What do you like about writing in German?

I started reading German drama very early on in my childhood. My parents’ bookshelves were not filled with typical children’s books but I found one [The Three Soldiers] by Bertolt Brecht. I read it aloud to myself, and then I read his plays, and this literature of Heine, Brecht, Frisch was a literature of contrast, of combat. This was fiction that was already very articulate, opinionated, directed, but very good, and it took me. I was fascinated by it – I couldn’t stop. I always had the impression that this was the real literature.

How have you seen the Jewish community in Vienna change over time?

When I came here as a child, I was a sabra. I was an Israeli kid. My role models were not victims – my role models were Jews that were fighting. It was very clear that Europe was some kind of cemetery, a mausoleum. It was just the rest of us, and it was clear that we would not stay here. Why should we? And Vienna then was quite a grey city because we were the end of the world and next to us was the Iron Curtain.

Then came the Jews from the Soviet Union, and in the 1970s, the Jewish community changed because families decided they did not want to be Jews inside the home and citizens outside. They wanted to be Austrian and Jewish: they wanted a school, they wanted a home for the elderly. In the beginning they did not want a museum but it turned out to be an important place for them, a place of new Jewish identity and of identification with the old Jewish Vienna. This Jewish spaces and Jewish culture is very important.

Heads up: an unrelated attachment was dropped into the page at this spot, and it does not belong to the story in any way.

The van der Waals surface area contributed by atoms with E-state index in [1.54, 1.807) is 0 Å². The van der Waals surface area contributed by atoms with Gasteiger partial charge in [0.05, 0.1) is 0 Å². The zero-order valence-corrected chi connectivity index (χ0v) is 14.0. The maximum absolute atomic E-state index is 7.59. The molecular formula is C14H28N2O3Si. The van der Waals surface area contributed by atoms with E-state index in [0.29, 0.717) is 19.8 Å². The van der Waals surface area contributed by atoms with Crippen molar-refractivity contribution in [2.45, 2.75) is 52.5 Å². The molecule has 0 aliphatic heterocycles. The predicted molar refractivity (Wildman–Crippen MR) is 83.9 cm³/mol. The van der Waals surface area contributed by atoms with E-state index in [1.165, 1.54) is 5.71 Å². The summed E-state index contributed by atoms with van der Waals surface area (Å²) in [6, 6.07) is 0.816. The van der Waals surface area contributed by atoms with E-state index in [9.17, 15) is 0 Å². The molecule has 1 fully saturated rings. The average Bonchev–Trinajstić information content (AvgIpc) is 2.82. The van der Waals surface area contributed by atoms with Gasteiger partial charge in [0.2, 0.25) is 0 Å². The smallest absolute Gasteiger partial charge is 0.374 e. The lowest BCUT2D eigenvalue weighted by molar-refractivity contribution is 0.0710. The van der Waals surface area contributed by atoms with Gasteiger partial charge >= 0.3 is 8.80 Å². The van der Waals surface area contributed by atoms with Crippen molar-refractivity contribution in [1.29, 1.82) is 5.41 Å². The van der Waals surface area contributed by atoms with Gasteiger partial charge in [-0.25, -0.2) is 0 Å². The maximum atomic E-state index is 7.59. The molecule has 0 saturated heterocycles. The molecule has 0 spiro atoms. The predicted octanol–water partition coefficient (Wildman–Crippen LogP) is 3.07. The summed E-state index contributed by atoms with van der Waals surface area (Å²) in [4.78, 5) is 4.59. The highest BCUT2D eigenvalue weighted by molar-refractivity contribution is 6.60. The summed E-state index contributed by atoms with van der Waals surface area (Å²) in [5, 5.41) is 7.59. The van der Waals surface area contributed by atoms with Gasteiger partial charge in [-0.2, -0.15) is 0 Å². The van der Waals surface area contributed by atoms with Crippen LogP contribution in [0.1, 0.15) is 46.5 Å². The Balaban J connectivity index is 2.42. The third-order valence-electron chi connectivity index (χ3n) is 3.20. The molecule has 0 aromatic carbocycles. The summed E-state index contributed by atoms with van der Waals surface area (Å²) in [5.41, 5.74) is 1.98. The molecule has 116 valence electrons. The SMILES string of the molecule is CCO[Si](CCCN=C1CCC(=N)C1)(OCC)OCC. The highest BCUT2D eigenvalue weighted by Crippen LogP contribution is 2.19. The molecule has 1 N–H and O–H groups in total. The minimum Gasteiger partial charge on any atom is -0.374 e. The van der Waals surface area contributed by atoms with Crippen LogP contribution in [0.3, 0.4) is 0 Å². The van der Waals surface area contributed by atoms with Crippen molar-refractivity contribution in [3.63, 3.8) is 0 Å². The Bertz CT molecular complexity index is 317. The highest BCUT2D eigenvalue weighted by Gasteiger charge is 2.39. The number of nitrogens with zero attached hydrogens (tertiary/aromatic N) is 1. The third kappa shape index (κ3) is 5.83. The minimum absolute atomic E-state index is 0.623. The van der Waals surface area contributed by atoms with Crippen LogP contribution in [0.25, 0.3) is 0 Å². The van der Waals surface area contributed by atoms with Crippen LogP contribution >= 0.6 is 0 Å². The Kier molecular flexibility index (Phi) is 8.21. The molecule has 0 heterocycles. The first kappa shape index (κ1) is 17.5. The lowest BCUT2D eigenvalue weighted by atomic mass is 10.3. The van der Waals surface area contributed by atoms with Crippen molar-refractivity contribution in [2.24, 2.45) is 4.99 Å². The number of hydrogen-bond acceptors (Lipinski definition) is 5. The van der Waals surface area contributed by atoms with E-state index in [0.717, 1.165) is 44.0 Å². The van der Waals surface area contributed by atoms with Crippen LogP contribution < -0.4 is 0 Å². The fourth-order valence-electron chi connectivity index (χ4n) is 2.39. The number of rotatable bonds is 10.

This is the city of a certain experience, the old Jewish Vienna. It was a cradle of modernity, with Jewish thinkers, Jewish writers, but it did not succeed because it was murdered. This Jewish Vienna is a symbol for our Europe of multitudes and multiculturalism. It makes us listen to the other. It shows us that some minorities can be the origin of modernity, of creativity, and inspiration, and it also shows us the threat that these minorities always live under. It shows us how precious what we have today is and how easily it can be destroyed.

This interview has been edited and condensed.